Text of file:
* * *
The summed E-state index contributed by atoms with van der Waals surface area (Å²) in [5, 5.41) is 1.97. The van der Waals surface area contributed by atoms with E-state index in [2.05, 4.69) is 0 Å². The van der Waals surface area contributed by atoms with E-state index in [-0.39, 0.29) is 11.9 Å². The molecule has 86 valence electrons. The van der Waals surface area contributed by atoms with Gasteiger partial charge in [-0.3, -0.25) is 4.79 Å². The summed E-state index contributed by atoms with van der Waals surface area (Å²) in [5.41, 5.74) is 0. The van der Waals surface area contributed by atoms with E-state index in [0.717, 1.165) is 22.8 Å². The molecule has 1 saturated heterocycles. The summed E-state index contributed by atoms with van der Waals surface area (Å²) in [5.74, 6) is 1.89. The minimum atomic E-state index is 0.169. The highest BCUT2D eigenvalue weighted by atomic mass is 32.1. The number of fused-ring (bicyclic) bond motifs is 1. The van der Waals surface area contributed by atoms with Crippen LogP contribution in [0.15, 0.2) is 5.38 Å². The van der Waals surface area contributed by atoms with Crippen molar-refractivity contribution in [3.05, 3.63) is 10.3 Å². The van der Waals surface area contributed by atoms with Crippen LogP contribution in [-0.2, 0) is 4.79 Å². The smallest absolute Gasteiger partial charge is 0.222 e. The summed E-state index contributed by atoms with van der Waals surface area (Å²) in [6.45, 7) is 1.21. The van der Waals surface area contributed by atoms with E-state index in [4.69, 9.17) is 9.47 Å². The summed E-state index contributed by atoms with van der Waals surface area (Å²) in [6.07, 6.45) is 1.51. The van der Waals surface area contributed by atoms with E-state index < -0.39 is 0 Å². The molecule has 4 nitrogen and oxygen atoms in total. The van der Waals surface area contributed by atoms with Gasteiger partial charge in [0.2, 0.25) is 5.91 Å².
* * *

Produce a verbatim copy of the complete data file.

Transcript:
The summed E-state index contributed by atoms with van der Waals surface area (Å²) in [5, 5.41) is 1.97. The van der Waals surface area contributed by atoms with E-state index in [2.05, 4.69) is 0 Å². The van der Waals surface area contributed by atoms with E-state index in [-0.39, 0.29) is 11.9 Å². The molecule has 86 valence electrons. The van der Waals surface area contributed by atoms with Gasteiger partial charge in [-0.3, -0.25) is 4.79 Å². The summed E-state index contributed by atoms with van der Waals surface area (Å²) in [5.41, 5.74) is 0. The van der Waals surface area contributed by atoms with E-state index in [0.717, 1.165) is 22.8 Å². The molecule has 1 saturated heterocycles. The summed E-state index contributed by atoms with van der Waals surface area (Å²) in [5.74, 6) is 1.89. The minimum atomic E-state index is 0.169. The highest BCUT2D eigenvalue weighted by atomic mass is 32.1. The number of fused-ring (bicyclic) bond motifs is 1. The van der Waals surface area contributed by atoms with Crippen LogP contribution in [0.15, 0.2) is 5.38 Å². The van der Waals surface area contributed by atoms with Crippen molar-refractivity contribution in [3.05, 3.63) is 10.3 Å². The van der Waals surface area contributed by atoms with Crippen LogP contribution in [-0.2, 0) is 4.79 Å². The smallest absolute Gasteiger partial charge is 0.222 e. The summed E-state index contributed by atoms with van der Waals surface area (Å²) in [6.45, 7) is 1.21. The van der Waals surface area contributed by atoms with E-state index in [4.69, 9.17) is 9.47 Å². The summed E-state index contributed by atoms with van der Waals surface area (Å²) in [6.07, 6.45) is 1.51. The van der Waals surface area contributed by atoms with E-state index < -0.39 is 0 Å². The molecule has 4 nitrogen and oxygen atoms in total. The van der Waals surface area contributed by atoms with Gasteiger partial charge in [0.2, 0.25) is 5.91 Å².